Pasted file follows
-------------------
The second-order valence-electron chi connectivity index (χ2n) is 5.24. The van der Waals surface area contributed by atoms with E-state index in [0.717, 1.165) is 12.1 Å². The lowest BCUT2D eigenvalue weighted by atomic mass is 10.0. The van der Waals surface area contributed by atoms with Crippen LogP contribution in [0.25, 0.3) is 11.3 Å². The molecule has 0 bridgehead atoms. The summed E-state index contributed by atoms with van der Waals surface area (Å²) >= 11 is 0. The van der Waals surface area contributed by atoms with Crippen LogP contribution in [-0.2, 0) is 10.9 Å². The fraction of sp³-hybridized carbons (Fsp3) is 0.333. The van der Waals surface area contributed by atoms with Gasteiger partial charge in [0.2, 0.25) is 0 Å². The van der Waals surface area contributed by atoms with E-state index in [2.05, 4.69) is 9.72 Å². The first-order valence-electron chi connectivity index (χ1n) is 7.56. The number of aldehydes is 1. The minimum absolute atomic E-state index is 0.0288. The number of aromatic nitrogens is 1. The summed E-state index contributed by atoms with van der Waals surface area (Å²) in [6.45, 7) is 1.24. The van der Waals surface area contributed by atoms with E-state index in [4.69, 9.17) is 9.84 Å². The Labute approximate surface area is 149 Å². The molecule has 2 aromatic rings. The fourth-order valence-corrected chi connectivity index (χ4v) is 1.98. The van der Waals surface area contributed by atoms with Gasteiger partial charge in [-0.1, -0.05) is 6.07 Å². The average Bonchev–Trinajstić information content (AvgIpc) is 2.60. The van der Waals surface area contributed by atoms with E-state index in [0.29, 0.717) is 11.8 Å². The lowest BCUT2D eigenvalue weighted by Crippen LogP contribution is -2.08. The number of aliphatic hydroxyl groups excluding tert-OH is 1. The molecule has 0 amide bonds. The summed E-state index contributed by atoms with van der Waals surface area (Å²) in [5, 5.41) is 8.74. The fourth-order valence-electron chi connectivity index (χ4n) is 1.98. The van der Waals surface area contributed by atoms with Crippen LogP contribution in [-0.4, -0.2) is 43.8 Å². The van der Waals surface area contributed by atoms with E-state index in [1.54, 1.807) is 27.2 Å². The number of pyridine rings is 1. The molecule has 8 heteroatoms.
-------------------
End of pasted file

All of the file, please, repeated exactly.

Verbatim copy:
The second-order valence-electron chi connectivity index (χ2n) is 5.24. The van der Waals surface area contributed by atoms with E-state index in [0.717, 1.165) is 12.1 Å². The lowest BCUT2D eigenvalue weighted by atomic mass is 10.0. The van der Waals surface area contributed by atoms with Crippen LogP contribution in [0.25, 0.3) is 11.3 Å². The molecule has 0 bridgehead atoms. The summed E-state index contributed by atoms with van der Waals surface area (Å²) >= 11 is 0. The van der Waals surface area contributed by atoms with Crippen LogP contribution in [-0.2, 0) is 10.9 Å². The fraction of sp³-hybridized carbons (Fsp3) is 0.333. The van der Waals surface area contributed by atoms with Gasteiger partial charge in [0.2, 0.25) is 0 Å². The van der Waals surface area contributed by atoms with E-state index in [2.05, 4.69) is 9.72 Å². The first-order valence-electron chi connectivity index (χ1n) is 7.56. The number of aldehydes is 1. The minimum absolute atomic E-state index is 0.0288. The number of aromatic nitrogens is 1. The summed E-state index contributed by atoms with van der Waals surface area (Å²) in [6.45, 7) is 1.24. The van der Waals surface area contributed by atoms with E-state index in [4.69, 9.17) is 9.84 Å². The Labute approximate surface area is 149 Å². The molecule has 2 aromatic rings. The fourth-order valence-corrected chi connectivity index (χ4v) is 1.98. The van der Waals surface area contributed by atoms with Gasteiger partial charge in [-0.1, -0.05) is 6.07 Å². The average Bonchev–Trinajstić information content (AvgIpc) is 2.60. The van der Waals surface area contributed by atoms with E-state index in [0.29, 0.717) is 11.8 Å². The lowest BCUT2D eigenvalue weighted by Crippen LogP contribution is -2.08. The number of aliphatic hydroxyl groups excluding tert-OH is 1. The molecule has 0 amide bonds. The summed E-state index contributed by atoms with van der Waals surface area (Å²) in [5, 5.41) is 8.74. The fourth-order valence-electron chi connectivity index (χ4n) is 1.98. The van der Waals surface area contributed by atoms with Crippen LogP contribution in [-0.4, -0.2) is 43.8 Å². The van der Waals surface area contributed by atoms with E-state index in [1.54, 1.807) is 27.2 Å². The number of pyridine rings is 1. The molecule has 8 heteroatoms.